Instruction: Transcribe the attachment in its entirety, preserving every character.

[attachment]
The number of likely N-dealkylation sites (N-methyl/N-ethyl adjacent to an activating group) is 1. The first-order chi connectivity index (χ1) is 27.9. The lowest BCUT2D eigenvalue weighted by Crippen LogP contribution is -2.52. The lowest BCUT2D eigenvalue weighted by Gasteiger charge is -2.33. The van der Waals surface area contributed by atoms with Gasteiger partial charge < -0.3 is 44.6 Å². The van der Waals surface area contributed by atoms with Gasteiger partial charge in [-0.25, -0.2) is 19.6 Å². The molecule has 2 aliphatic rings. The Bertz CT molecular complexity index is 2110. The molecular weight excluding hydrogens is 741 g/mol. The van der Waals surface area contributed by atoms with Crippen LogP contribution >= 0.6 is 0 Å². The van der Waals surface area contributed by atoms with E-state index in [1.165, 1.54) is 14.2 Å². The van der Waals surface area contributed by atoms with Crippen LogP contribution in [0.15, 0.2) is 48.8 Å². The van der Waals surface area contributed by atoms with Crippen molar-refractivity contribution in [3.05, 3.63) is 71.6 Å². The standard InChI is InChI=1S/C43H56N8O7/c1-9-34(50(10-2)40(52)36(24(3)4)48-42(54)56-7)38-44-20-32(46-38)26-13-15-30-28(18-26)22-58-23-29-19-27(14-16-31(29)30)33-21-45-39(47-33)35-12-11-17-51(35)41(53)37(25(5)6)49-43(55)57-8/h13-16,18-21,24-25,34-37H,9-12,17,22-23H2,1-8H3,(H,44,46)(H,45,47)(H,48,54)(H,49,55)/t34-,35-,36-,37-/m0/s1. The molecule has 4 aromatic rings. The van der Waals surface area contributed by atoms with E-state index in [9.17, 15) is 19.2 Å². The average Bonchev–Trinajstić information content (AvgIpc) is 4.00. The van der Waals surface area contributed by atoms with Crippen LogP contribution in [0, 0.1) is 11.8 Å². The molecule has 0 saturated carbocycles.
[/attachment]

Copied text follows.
The number of likely N-dealkylation sites (N-methyl/N-ethyl adjacent to an activating group) is 1. The first-order chi connectivity index (χ1) is 27.9. The lowest BCUT2D eigenvalue weighted by Crippen LogP contribution is -2.52. The lowest BCUT2D eigenvalue weighted by Gasteiger charge is -2.33. The van der Waals surface area contributed by atoms with Gasteiger partial charge < -0.3 is 44.6 Å². The van der Waals surface area contributed by atoms with Gasteiger partial charge in [-0.25, -0.2) is 19.6 Å². The molecule has 2 aliphatic rings. The Bertz CT molecular complexity index is 2110. The molecular weight excluding hydrogens is 741 g/mol. The van der Waals surface area contributed by atoms with Crippen LogP contribution >= 0.6 is 0 Å². The van der Waals surface area contributed by atoms with E-state index in [1.165, 1.54) is 14.2 Å². The van der Waals surface area contributed by atoms with Crippen LogP contribution in [0.15, 0.2) is 48.8 Å². The van der Waals surface area contributed by atoms with Crippen molar-refractivity contribution in [3.05, 3.63) is 71.6 Å². The standard InChI is InChI=1S/C43H56N8O7/c1-9-34(50(10-2)40(52)36(24(3)4)48-42(54)56-7)38-44-20-32(46-38)26-13-15-30-28(18-26)22-58-23-29-19-27(14-16-31(29)30)33-21-45-39(47-33)35-12-11-17-51(35)41(53)37(25(5)6)49-43(55)57-8/h13-16,18-21,24-25,34-37H,9-12,17,22-23H2,1-8H3,(H,44,46)(H,45,47)(H,48,54)(H,49,55)/t34-,35-,36-,37-/m0/s1. The molecule has 4 aromatic rings. The van der Waals surface area contributed by atoms with E-state index in [9.17, 15) is 19.2 Å². The average Bonchev–Trinajstić information content (AvgIpc) is 4.00. The van der Waals surface area contributed by atoms with Crippen LogP contribution in [0, 0.1) is 11.8 Å². The molecule has 0 saturated carbocycles.